Before I get into my lament, I first have a confession to make. I don’t live within the political boundaries of the city of Alpharetta. I write a blog about Alpharetta, so what gives? I live just a short distance inside Forsyth County yet am still in the Alpahretta zip code of 30005. I spend the vast majority of my time south of McGinnis Ferry Road. That includes work, my son’s pre-school and my church (in which my family is very active). I suppose I have the best of both worlds; an Alpharetta lifestyle with none of the Fulton County taxes.
If my readers wish to discount anything I have to say about Alpharetta, especially politics, I would completely understand. I think I walk a fine line in writing about city politics considering I don’t have a vote. As such I try to stay on the periphery and will never suggest or endorse a candidate.
Only recently have I begun to pay attention to the happenings in Alpharetta city hall. The main reason for my focus is because I think Alpharetta about to make a change for the worse. Tuesday night’s unveiling of the 2030 vision is the closing act. I lament that the Alpharetta I’ve come to love won’t be the same for very long.
Alpharetta, a Mini-RTP
For one semester during my college years I worked a co-op job in the Research Triangle Park of North Carolina. I was with Nortel on their beautiful RTP campus. When I first discovered Alpharetta it reminded me a lot of RTP. There was a similar base of high tech companies. The research aspect isn’t exactly the same here as RTP draws from a huge pool of nearby colleges. Yet the corporate campus environment is very similar. Zoning kept both places beautiful with large buffers of natural trees surrounding medium-sized buildings. Never did any building really exceed the height of the native pine trees. Not far away were safe, upper middle class neighborhoods for families.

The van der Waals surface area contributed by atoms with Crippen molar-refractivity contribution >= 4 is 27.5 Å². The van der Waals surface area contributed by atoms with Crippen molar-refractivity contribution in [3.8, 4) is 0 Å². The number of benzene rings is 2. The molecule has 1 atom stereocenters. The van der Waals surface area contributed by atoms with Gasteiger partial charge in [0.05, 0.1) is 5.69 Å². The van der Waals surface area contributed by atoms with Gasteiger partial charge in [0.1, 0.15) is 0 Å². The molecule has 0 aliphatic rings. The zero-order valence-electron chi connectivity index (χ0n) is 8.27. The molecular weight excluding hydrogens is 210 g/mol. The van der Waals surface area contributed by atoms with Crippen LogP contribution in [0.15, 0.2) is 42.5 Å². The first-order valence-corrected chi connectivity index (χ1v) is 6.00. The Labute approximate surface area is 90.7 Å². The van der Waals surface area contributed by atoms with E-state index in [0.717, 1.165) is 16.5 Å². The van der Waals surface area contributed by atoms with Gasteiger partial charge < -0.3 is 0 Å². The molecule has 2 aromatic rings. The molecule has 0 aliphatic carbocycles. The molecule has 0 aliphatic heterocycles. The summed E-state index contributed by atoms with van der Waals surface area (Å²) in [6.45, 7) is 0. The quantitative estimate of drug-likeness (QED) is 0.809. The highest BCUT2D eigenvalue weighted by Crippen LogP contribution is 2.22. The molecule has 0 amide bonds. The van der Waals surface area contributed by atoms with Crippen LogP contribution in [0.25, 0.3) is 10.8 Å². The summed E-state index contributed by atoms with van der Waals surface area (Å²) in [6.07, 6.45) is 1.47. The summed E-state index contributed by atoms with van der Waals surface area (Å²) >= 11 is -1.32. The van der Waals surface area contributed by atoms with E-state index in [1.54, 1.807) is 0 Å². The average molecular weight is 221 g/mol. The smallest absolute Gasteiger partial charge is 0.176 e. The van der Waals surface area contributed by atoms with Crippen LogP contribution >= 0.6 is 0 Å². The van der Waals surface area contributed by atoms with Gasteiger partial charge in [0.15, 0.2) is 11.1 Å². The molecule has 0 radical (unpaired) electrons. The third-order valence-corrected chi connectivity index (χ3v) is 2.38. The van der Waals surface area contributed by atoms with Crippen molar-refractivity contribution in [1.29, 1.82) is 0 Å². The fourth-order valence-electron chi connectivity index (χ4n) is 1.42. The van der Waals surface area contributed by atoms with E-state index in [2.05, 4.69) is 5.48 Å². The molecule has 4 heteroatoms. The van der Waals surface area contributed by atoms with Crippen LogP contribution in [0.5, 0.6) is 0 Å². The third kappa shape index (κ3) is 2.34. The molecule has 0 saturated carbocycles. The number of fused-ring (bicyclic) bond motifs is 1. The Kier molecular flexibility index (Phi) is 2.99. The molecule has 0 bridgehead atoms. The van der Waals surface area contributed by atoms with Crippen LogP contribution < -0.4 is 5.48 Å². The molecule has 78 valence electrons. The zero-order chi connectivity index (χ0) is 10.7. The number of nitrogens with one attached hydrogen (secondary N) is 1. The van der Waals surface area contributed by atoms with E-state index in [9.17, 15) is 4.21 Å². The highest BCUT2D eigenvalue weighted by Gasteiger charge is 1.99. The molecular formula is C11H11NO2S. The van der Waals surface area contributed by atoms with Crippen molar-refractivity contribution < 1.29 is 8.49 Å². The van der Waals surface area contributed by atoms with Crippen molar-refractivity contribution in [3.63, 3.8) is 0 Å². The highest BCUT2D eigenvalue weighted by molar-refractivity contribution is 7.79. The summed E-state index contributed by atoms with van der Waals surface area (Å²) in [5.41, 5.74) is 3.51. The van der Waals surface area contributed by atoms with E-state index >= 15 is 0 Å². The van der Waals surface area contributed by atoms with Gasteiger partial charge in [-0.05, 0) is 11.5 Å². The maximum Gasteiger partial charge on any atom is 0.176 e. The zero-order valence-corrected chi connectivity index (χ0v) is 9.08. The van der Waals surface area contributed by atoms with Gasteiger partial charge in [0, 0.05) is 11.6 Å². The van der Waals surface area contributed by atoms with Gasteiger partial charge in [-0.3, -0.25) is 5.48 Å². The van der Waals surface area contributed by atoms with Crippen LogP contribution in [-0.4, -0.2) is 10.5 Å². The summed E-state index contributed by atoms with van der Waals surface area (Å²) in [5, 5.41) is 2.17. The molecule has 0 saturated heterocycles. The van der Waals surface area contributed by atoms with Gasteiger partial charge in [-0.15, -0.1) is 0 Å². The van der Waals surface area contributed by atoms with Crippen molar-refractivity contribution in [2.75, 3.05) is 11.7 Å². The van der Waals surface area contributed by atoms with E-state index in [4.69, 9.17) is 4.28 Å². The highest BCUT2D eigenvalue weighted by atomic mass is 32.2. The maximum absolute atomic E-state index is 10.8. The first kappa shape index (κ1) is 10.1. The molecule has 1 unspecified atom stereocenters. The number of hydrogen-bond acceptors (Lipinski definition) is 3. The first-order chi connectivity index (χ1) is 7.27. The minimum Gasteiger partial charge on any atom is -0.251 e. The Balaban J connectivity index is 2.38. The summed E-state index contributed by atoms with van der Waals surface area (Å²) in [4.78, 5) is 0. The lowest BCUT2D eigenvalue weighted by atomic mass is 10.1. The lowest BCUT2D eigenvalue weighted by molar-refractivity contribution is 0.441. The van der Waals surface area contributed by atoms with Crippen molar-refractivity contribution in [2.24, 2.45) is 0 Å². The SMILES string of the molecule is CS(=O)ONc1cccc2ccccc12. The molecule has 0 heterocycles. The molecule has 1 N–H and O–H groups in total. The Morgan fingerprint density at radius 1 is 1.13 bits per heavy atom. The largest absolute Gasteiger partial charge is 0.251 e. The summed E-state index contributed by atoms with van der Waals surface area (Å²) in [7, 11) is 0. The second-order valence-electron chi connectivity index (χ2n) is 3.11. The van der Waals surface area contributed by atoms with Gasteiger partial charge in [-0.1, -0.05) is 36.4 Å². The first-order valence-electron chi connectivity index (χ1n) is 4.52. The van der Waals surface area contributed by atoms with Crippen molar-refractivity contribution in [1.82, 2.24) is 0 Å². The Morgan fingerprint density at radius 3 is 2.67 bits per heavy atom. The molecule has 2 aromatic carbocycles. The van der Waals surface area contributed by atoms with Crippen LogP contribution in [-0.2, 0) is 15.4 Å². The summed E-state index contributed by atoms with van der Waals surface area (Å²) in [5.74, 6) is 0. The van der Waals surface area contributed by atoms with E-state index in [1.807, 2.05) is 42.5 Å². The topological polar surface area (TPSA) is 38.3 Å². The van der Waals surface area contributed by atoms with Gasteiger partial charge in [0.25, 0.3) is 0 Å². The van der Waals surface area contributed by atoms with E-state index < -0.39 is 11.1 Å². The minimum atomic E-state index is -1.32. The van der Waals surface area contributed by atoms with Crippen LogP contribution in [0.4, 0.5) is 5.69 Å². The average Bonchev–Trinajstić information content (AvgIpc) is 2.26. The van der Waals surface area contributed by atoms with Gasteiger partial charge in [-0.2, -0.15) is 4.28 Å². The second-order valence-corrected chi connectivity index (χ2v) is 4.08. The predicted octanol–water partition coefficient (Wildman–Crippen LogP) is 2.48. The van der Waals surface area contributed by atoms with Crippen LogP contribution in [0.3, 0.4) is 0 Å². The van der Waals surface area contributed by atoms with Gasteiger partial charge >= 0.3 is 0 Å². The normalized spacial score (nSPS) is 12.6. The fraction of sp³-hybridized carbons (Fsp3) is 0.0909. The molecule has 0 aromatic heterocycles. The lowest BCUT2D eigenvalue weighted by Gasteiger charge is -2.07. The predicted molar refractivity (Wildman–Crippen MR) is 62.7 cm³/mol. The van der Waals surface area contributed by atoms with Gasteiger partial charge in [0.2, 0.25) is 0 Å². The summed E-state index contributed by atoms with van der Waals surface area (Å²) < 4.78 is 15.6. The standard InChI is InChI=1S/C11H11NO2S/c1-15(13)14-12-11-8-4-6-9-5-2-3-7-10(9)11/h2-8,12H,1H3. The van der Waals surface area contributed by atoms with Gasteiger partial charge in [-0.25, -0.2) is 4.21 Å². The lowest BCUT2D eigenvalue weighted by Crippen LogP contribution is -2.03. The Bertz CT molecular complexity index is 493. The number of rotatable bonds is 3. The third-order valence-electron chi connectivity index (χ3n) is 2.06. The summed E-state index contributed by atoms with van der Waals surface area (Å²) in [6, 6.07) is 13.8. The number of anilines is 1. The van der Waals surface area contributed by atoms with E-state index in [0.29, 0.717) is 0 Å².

Alpharetta, a Mini-Perimeter
The 2030 vision of Alpharetta moves away from this Alpahretta that I’ve come to enjoy. It will make us feel more like the perimeter area of Sandy Springs and Dunwoody. High rise office buildings and condos will dot the landscape. Planners will tell you that this is alright since they are close to GA-400. At the perimeter every high rise is along GA-400 or I-285 (or both). The surface streets have been a disaster there for more than a decade. Commuters leaving the perimeter heading north may spend half their commute navigating surface roads before even getting onto GA-400. I fear this will happen in Alpharetta.
It Is Too Late to Reverse
The other thing I lament is that it is too late to do anything about this. The political reality is that the current Alpharetta City Council is unanimous in their desire to move in this direction. Unlike other suburban councils or county commissions, there seem to be no homeowner-friendly politicians currently in power. I hear none speaking out against density or height of buildings. And even with some members up for re-election this year, I doubt voters can flip the balance of power in a single election cycle.
It’s too late to reverse the zonings already on the books, namely Windward Mill, Prospect Park and Peridot. The North Point LCI is already set, with a downtown to follow and this 2030 vision which will be rubber stamped soon.
Sadly I think most in Alpharetta won’t become aware of this change until the enormous tower cranes appear, hoisting beams high into the sky. People will begin to ask, “What is this new construction going in at North Point?” Oh, that’s a 16 story office and condominium. It’ll be far too late to stop it then as it is too late to stop it even now.
So maybe Alpharetta residents will organize and rise up against these changes. But color be pessimistic, I think opportunity to stop this was years ago. The Alpharetta that attracted most of us won’t be the same in a few years. New Urbanism, as they call it, is here for good.
Photo Credit: Markhoward